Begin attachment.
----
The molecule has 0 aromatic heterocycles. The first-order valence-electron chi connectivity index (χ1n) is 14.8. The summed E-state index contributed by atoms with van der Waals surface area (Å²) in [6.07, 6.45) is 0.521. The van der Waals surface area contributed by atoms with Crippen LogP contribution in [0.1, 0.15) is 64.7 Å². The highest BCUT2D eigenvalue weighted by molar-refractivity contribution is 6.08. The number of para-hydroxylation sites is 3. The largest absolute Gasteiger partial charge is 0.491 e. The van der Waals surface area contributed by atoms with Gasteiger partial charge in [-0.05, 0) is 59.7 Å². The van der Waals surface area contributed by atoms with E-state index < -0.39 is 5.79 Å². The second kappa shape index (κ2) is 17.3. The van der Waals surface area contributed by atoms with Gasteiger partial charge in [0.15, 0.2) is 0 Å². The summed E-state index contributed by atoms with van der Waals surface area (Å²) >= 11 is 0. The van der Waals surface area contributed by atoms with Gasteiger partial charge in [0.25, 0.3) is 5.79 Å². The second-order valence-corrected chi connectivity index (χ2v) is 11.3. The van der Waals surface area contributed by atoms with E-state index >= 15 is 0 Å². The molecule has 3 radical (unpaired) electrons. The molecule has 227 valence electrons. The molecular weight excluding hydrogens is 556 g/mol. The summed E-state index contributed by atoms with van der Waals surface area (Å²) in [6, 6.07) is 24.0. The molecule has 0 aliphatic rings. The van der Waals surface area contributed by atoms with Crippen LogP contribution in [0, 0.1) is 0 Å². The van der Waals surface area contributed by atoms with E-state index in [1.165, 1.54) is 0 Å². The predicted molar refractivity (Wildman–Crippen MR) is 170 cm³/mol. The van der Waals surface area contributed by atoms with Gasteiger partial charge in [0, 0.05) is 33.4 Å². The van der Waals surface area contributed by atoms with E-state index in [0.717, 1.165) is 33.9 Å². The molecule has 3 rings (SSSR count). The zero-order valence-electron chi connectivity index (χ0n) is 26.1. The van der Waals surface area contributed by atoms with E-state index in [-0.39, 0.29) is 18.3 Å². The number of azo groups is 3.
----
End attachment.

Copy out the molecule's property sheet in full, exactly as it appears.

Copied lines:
The molecule has 0 aromatic heterocycles. The first-order valence-electron chi connectivity index (χ1n) is 14.8. The summed E-state index contributed by atoms with van der Waals surface area (Å²) in [6.07, 6.45) is 0.521. The van der Waals surface area contributed by atoms with Crippen LogP contribution in [0.1, 0.15) is 64.7 Å². The highest BCUT2D eigenvalue weighted by molar-refractivity contribution is 6.08. The number of para-hydroxylation sites is 3. The largest absolute Gasteiger partial charge is 0.491 e. The van der Waals surface area contributed by atoms with Gasteiger partial charge in [-0.05, 0) is 59.7 Å². The van der Waals surface area contributed by atoms with E-state index < -0.39 is 5.79 Å². The second kappa shape index (κ2) is 17.3. The van der Waals surface area contributed by atoms with Gasteiger partial charge in [0.15, 0.2) is 0 Å². The summed E-state index contributed by atoms with van der Waals surface area (Å²) >= 11 is 0. The van der Waals surface area contributed by atoms with Gasteiger partial charge in [0.25, 0.3) is 5.79 Å². The second-order valence-corrected chi connectivity index (χ2v) is 11.3. The van der Waals surface area contributed by atoms with E-state index >= 15 is 0 Å². The molecule has 3 radical (unpaired) electrons. The molecule has 227 valence electrons. The molecular weight excluding hydrogens is 556 g/mol. The summed E-state index contributed by atoms with van der Waals surface area (Å²) in [6, 6.07) is 24.0. The molecule has 0 aliphatic rings. The van der Waals surface area contributed by atoms with Crippen LogP contribution in [0, 0.1) is 0 Å². The van der Waals surface area contributed by atoms with E-state index in [1.165, 1.54) is 0 Å². The predicted molar refractivity (Wildman–Crippen MR) is 170 cm³/mol. The van der Waals surface area contributed by atoms with Gasteiger partial charge in [0, 0.05) is 33.4 Å². The van der Waals surface area contributed by atoms with E-state index in [0.717, 1.165) is 33.9 Å². The molecule has 3 rings (SSSR count). The zero-order valence-electron chi connectivity index (χ0n) is 26.1. The van der Waals surface area contributed by atoms with E-state index in [-0.39, 0.29) is 18.3 Å². The number of azo groups is 3.